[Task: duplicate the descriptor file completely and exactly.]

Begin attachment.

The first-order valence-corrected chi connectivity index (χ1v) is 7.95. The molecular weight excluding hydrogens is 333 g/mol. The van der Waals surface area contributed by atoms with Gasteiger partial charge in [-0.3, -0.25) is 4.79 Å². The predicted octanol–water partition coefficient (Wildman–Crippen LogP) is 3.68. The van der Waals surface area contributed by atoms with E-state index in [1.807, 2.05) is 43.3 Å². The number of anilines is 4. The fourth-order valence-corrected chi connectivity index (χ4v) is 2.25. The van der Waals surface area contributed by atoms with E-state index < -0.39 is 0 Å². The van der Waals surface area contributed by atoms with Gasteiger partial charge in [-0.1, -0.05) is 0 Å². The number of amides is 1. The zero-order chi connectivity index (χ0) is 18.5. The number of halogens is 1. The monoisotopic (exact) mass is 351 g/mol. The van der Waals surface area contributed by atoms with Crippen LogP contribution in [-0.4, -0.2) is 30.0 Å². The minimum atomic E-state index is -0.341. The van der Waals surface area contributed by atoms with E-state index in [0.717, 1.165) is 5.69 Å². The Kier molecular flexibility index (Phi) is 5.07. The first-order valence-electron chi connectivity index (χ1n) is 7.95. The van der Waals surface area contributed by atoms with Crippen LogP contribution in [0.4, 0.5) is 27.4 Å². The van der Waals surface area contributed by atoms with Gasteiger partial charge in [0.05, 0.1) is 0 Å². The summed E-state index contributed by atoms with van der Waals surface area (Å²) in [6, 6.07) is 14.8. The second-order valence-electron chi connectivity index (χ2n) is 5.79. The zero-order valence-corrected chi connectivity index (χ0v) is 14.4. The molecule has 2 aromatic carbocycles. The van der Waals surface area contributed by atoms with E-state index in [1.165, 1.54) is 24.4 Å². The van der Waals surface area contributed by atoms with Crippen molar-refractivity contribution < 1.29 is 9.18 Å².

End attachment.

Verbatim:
The first-order valence-corrected chi connectivity index (χ1v) is 7.95. The molecular weight excluding hydrogens is 333 g/mol. The van der Waals surface area contributed by atoms with Gasteiger partial charge in [-0.3, -0.25) is 4.79 Å². The predicted octanol–water partition coefficient (Wildman–Crippen LogP) is 3.68. The van der Waals surface area contributed by atoms with E-state index in [1.807, 2.05) is 43.3 Å². The number of anilines is 4. The fourth-order valence-corrected chi connectivity index (χ4v) is 2.25. The van der Waals surface area contributed by atoms with E-state index < -0.39 is 0 Å². The van der Waals surface area contributed by atoms with Gasteiger partial charge in [-0.1, -0.05) is 0 Å². The number of amides is 1. The zero-order chi connectivity index (χ0) is 18.5. The number of halogens is 1. The monoisotopic (exact) mass is 351 g/mol. The van der Waals surface area contributed by atoms with Crippen LogP contribution in [-0.4, -0.2) is 30.0 Å². The minimum atomic E-state index is -0.341. The van der Waals surface area contributed by atoms with E-state index in [0.717, 1.165) is 5.69 Å². The Kier molecular flexibility index (Phi) is 5.07. The first-order valence-electron chi connectivity index (χ1n) is 7.95. The van der Waals surface area contributed by atoms with Crippen LogP contribution in [0.4, 0.5) is 27.4 Å². The van der Waals surface area contributed by atoms with Gasteiger partial charge in [0.05, 0.1) is 0 Å². The summed E-state index contributed by atoms with van der Waals surface area (Å²) in [6, 6.07) is 14.8. The second-order valence-electron chi connectivity index (χ2n) is 5.79. The zero-order valence-corrected chi connectivity index (χ0v) is 14.4. The molecule has 2 aromatic carbocycles. The van der Waals surface area contributed by atoms with E-state index in [1.165, 1.54) is 24.4 Å². The van der Waals surface area contributed by atoms with Crippen molar-refractivity contribution < 1.29 is 9.18 Å².